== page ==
Over 20 years of guiding for moose I've called in hundreds of bulls. I really like mimicking what a moose sounds like, and I'm really good at it. And over many years, it's almost instinctual to respond to a moose. You know what's harder than moaning like a cow moose though? Not calling at all. And that was the secret no call moose call that called in Stan's bull for him.
I'd already helped a few hunters tag moose earlier in the week, and when we did our nightly radio check-in with the other camps I knew Stan wasn't having much luck hunting out of Kennedy Cabin. Now I really like moose hunting from Kennedy, so when I'd run out of hunter at the lodge at Crystal I was eager to join Stan and his guide Nathan to offer a morale boost and help call in a bull for Stan.
We left Kennedy Lake in the dark and hiked into Boomerang Lake about 30 minutes away. We hit the lake at first light, and jumping in the boat we slowly boated the lakeshore to the south end. We didn't see any moose on the lake so I decided we'd hike another 30 minutes down into an unnamed meadow to the south.
When we got to the meadow I gave a cow call and listened for a response. Several hundred yards away to the south I thought I heard a grunt. I called again, the bull called back. Stan was pretty stoked. I didn't like our position on the edge of the meadow where the bull would almost certainly come up behind us in the thick timber, so we moved further west placing the meadow fully between us and the bull. He'd have to cross the meadow to get to us.
Bull moose rarely just run right up to you. They kinda like to saunter in all cool like, so sometimes it can take a long time to call one into range. This bull was no exception. We had a pretty good system down, I'd call, he'd grunt, and then we'd wait a couple minutes. I'd call again, he'd grunt again a little closer and we'd wait again. As the moose got closer and closer, out excitement level increased to match it. Finally, the bull was in the timber just on the edge of the meadow, no more than 100 yards away. We couldn't see him, but we could sure hear him. I cow called, he grunted. Another call, another grunt. And again, but the bull would come no closer. He just stood there in the timber just out of sight grunting at me.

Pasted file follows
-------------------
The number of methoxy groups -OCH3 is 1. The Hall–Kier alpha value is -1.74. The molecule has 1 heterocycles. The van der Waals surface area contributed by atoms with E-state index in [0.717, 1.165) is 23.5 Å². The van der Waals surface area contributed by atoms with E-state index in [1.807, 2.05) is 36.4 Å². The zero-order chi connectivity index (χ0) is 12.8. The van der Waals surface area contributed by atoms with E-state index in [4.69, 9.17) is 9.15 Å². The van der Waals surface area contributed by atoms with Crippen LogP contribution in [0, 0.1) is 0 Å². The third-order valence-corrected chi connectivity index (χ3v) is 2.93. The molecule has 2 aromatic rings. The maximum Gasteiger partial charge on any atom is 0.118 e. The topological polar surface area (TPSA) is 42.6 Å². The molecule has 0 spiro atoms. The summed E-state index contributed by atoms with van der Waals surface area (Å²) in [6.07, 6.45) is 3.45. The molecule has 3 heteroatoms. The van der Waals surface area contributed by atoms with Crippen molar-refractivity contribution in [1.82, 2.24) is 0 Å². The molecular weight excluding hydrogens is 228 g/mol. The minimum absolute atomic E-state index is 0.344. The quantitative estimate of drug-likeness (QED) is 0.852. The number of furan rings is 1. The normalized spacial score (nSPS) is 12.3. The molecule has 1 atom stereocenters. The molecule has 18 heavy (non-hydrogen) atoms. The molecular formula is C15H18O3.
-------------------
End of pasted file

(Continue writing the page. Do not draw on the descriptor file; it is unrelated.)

It seemed to take forever, and then finally the bull had had enough and let out a whomping alarm call and took off the way he'd come. I'm not sure what spooked him, but he was leaving and fast. As he ran off he continued to grunt, but they were angry grunts now, full of impatience and irritation. The bull seemed destined to run off never to be seen again, but since I could still hear him, I kept calling. Listening to the bull move off to what seemed like a mile away, he suddenly turned and started coming back, just as irritated and just as fast as he'd left. When he got closer he slowed down and went back to his regular grunts. He came right back up to the exact same place he'd hung up in before and stood there just out of sight in the timber.
It was then that I decided the best call to make at that exact moment was no call at all. Now, this whole calling sequence had probably taken two hours. I'd probably made a half a hundred calls in that time. That bull moose knew exactly where I was, I didn't need to call anymore to let him know I was there. And I was certain that bull wanted me to cross the meadow first. So I did what seemed like the best call possible, no call.
The bull grunted and waited for me to respond. We sat for five minutes and I almost had to hold my lips shut to keep from calling. It was agonizing! Every moose bone in my body was screaming for me to call back. But the hunter in me kept quiet. The bull grunted again, another five minutes of silence. He grunted a third time, and after a couple minutes I finally saw him move. His curiosity had finally gotten the better of him, where had that cow gone? It was probably only two or three steps, but it was just enough I could see his head and chest in the shadows on the edge of the timber. And what a beauty!
Now Stan up to this point had been going through all sorts of mood swings. The bull comes in, he's excited, the bull leaves, he's bummed. The bull comes back, he's even more excited, his guide stops calling, and he's confused. And then suddenly he can see head and horns, and he levels his .338 Lapua, puts his cross hairs on the chest and pulls the trigger. Like a bolt of lightning he slams another shell in and shoots a second round as the bull whirls to leave. And then the moose is gone. We celebrate with a whoop! We cross the meadow to where the moose disappeared, but he's still up. Stan puts another shot in him, and finally the bull goes down. Another whoop and then there's that 5 second window where even the manliest of men will hug another man, and then we stand in awe of the bull's magnificence.
51" wide, this bull is a trophy of a lifetime. It takes us the rest of the day for the three of us to pack it back to Kennedy.
Now I've called in hundreds of bulls, but Stan's bull was the first bull I'd ever called in by not calling. It's a tactic I've employed several times since, sometimes successful, sometimes not, but always a lot of fun.